Houseplants are muy important for purifying the air in your home, which as most of us are now aware is more toxic than the air outdoors. Have no clue what I'm referring to? Dr. Axe will tell you all about it. One of the easiest ways we can improve air quality in our homes is by having plants around! But I understand your struggle is real. My name is Brit. My heart is green, but my thumb is black.
The above picture is my parent's backyard. They once got me a cactus for a housewarming present in 2007. It was dead within a week. I always took this as a sign I probably shouldn't procreate. So, just in case you thought I might know what I'm doing, you are wrong. When I tell you that there are indoor plants that you can keep alive it's true. And you're gonna believe it. And you're gonna have some houseplants by the end of this blog. When I started focusing on reducing toxins in my environment, I got very interested in indoor plants.
Scientific sidetone: In the 1980s, NASA did a widely publicized study on which plants were best for air purification to use in space stations. They were interested in the plant's ability to not only produce oxygen from CO2, but to remove three common indoor pollutants: VOCs benzene, formaldehyde and trichloroethylene. Well, you'll be happy to know that two of the best ones were English Ivy and Apothos - both of which are on this list of super easy to grow indoor plants!
English Ivy: These are cute little starter vines my mom gave me because her ivy is out of control!!! These take low, indirect light and water to keep soil moist, but not waterlogged. Extremely low maintenance and amazing for air purification - especially for molds and contaminants from animals! Just cut off the ends when it gets too long because it will! Eliminates: benzene, carbon monoxide, formaldehyde, trichloroethylene.
Apothos: These come in all different varieties and colors. Also one of the #1 air-purifying plants in the world. Of all the plants, I would say this is the EASIEST to grow, hands down. As you can see above, I have this in my bedroom where I have blackout blinds covering the windows almost all the time. Once in a while, I'm like, "Oh, maybe that wants some light?" And I open the blinds.... it hardly needs any maintenance. I water maybe once every two weeks. And you can easily see when it needs water, the leaves will get a bit yellow or wilty. Water, and it perks right back! The vines will drape down and just clip them to the length you like!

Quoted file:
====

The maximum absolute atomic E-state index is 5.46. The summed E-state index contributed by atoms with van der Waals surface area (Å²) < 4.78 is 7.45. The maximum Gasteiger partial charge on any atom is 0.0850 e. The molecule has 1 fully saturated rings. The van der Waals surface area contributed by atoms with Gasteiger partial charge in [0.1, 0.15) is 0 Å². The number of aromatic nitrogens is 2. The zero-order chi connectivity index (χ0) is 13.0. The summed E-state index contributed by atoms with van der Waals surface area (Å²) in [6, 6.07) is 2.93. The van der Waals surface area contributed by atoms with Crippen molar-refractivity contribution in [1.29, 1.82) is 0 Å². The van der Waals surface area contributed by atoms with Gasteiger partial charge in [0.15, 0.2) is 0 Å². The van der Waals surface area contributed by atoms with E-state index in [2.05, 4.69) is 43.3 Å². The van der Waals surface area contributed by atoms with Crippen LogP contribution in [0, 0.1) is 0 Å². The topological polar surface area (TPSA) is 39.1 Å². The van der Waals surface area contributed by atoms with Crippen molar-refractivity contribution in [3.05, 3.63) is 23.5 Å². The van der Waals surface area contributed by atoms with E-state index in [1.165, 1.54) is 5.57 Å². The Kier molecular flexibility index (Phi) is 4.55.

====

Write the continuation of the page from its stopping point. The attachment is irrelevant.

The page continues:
ZZ Plant (Zamioculcas zamiifolia): Not only can you not kill it, but it gets huge and will likely outlive you. It even likes LOW LIGHT, so you don't need to bother placing it anywhere special. It can deal with all sorts of conditions, pests, whatever. If you kill this, then you've got problems.
Ficus: Ah the favorite fake plant of doctor's offices and grandma's houses everywhere! So, I just got this a month ago. I've been wanting a tree of some sort for my dining room corner - preferably a Fiddle Leaf Fig, but they are nowhere to be found where I live. I finally saw this cute little Ficus, and had just heard that they were easy to grow. So I snagged that bad boy up, strapped it in the passenger side of my '99 Saturn, and we rode off into the Midwestern sunset. The like indirect light, not too much water, and no drafty areas. Which means, I probably need to move it away from the vent that is right underneath it. Whoops.
Jade: This is technically a succulent - so it needs even less water than the rest of these. It's a slower growing, but gorgeous plant! Set it in a sunny window area and you are good to go. DO NOT overwater— water every other week and drench it then leave it.
May your air be clean and the odds ever be in your favor!
Wondering who's the mysterious wordy genius behind these posts? Follow this little rabbit trail to read more About Me! The use of the term genius is open to interpretation.